• 7. What does 14(4)(9) say? IVF WANT A CHILD Cannot get pregnant without medical assistance
  • 8. What does 14(4)(9) say? Clinic IVF Egg Sperm
  • 9. 14(4)(9): Family Donors DEAF DEAF FAMILY Use family egg(s) Use family sperm
  • 10. 14(4)(9): Outside Donors Need Donor Outside Family Deaf Genes Deaf Genes Hearing Genes Deaf Genes Deaf Genes Hearing Genes Potential Donors: Outside Family Maybe gay, single , partner infertile, etc
  • 11. What does 14(4)(9) say? Embryos Embryos Fertilised
  • 12. What does 14(4)(9) say? Clinic IVF Pre Implantation Genetic Diagnosis (PGD) Embryos “ Choice”
  • 13. 14(4)(9): PGD Testing DEAF DEAF DEAF DEAF DEAF HEARING
  • 14. What does 14(4)(9) say? Clinic IVF Pre Implantation Genetic Diagnosis (PGD) Embryos No Test: Pick Random Embryo(s) implanted in woman DONOR: HUMAN RIGHTS EMBRYO: NO HUMAN RIGHTS
  • 15. Explanatory Note for Clause14(4)(9)
    • “… This would prevent similar situations to cases, outside the UK, where positive selection of deaf donors in order deliberately to result in a deaf child have been reported.”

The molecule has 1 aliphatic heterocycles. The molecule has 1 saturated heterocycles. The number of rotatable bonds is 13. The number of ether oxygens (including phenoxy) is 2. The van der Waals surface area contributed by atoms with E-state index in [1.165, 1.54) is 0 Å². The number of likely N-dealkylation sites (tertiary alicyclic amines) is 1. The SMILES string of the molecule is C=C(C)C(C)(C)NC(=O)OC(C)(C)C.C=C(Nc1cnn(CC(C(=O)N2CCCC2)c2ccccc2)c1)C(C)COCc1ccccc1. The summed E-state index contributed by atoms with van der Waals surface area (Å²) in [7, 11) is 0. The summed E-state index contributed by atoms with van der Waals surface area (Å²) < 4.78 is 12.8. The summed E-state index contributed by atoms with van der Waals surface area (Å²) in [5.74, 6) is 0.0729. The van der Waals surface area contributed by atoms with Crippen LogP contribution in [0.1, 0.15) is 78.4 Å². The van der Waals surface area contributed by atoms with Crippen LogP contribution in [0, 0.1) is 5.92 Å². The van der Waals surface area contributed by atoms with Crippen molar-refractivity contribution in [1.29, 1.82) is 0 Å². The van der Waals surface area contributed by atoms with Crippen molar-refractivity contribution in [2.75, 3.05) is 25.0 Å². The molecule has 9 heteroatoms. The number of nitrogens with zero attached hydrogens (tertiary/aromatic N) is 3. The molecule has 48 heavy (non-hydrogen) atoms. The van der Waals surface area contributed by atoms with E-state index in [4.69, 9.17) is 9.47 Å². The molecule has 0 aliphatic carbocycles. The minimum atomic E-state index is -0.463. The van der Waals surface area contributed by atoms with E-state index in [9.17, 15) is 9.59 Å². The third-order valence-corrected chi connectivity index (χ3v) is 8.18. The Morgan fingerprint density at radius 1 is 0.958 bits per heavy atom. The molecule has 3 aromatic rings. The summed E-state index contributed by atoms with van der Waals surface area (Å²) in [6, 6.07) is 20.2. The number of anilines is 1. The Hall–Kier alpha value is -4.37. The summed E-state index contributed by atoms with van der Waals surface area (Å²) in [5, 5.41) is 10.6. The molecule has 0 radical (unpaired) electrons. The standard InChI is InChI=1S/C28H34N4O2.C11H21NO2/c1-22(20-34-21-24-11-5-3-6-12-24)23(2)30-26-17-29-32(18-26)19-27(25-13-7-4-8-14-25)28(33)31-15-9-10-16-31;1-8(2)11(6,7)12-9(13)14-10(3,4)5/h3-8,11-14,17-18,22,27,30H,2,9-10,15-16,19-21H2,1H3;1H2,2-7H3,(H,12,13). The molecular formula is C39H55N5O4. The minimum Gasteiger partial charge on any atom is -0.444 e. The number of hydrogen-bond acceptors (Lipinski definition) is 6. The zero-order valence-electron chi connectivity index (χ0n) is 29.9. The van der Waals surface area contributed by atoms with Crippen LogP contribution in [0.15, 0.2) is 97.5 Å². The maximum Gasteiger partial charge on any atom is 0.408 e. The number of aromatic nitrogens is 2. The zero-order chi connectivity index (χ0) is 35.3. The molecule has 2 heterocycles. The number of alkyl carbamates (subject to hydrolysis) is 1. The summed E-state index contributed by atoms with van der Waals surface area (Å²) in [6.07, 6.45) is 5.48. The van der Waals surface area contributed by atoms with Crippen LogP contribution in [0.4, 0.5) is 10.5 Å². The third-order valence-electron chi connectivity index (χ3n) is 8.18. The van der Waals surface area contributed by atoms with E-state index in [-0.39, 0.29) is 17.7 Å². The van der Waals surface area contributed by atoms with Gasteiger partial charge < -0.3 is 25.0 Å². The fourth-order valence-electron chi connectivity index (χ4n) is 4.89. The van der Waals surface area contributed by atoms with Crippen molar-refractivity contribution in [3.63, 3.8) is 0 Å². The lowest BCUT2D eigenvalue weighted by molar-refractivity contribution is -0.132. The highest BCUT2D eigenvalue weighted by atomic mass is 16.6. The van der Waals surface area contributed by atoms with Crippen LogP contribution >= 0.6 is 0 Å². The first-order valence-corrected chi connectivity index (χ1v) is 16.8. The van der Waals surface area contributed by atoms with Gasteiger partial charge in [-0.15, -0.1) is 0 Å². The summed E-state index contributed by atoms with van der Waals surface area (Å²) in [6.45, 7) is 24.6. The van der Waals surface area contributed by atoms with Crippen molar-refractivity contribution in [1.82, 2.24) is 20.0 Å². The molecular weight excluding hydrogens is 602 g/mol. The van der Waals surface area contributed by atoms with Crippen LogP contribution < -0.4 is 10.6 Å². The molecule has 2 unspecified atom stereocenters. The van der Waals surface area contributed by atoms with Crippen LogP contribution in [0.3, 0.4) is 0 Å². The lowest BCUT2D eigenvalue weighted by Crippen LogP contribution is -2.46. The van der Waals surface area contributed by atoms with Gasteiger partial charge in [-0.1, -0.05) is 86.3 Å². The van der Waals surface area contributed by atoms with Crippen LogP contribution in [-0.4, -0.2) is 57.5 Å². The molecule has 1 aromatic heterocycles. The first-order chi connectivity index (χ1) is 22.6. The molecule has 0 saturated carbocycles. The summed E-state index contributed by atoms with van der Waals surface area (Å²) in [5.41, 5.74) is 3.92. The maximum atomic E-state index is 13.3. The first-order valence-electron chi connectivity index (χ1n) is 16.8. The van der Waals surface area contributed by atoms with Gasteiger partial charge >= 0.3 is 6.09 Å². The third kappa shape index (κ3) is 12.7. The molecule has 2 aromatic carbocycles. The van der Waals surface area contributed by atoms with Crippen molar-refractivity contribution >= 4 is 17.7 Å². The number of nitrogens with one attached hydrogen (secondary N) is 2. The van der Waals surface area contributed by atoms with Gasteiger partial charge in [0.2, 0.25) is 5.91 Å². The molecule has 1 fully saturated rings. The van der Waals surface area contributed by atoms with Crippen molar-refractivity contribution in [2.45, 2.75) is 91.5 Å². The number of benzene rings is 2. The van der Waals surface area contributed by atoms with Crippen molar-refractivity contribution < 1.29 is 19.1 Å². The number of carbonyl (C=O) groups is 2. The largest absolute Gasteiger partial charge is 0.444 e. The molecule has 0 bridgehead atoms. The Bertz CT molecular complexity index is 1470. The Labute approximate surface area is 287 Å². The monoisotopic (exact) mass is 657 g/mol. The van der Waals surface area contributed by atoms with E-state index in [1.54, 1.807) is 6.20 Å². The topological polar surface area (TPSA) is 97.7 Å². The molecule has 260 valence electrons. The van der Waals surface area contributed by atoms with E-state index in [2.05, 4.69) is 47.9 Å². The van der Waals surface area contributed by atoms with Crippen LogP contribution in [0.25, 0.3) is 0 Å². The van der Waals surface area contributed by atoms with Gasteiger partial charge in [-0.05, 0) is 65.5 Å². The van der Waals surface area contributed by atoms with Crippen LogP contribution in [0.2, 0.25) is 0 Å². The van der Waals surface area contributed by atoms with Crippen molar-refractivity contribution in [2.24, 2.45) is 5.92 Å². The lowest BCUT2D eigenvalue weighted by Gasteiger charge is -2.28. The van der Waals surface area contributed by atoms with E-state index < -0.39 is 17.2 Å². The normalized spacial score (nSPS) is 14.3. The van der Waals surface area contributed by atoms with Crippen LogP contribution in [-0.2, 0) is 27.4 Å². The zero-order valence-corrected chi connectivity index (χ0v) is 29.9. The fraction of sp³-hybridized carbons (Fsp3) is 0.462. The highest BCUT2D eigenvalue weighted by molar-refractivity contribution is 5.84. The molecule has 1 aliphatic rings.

• 16. Parliamentary Debate …. I hope that your Lordships will be pleased that the deliberate choice of an embryo that is, for example, likely to be deaf will be prevented by Clause 14 . Baroness Deech, November 2007
  • 17. The Big Picture
    • Genetic selection is not new
      • Mate selection and playing the odds
      • Genetic screening (Tay Sachs in Jewish Communities)
      • Amniocentesis and Down Syndrome
      • Indicator of future NBIC issues for Deaf community
  • 18. What Sorts of People? Provocative ethical question with deep philosophical roots – technology now shifts the emphasis of discussion from nurture to nature
  • 19. What Sorts of People: Approaches
    • Diversity – world is a better place with diversity of thought, culture, language
    • Intrinsic value – Deaf communities have worth in themselves
    • Instrumental values – Deaf communities have external value
    • The problem of means/end reasoning
  • 20. Bioethics Dialogue
    • Who is asking these questions?
    • What questions are being asked?
    • Who is driving the dialogue?
    • Where is the dialogue taking place?
    • What is the role of Deaf Academics?
  • 21. Citizenship: Messages from the Media
    • Reflect society view of Deaf people?
    • Citizenship unequal
    • Better off dead
  • 22. UK Govt: We Agree Equal Citizenship
    • But … you are better off dead.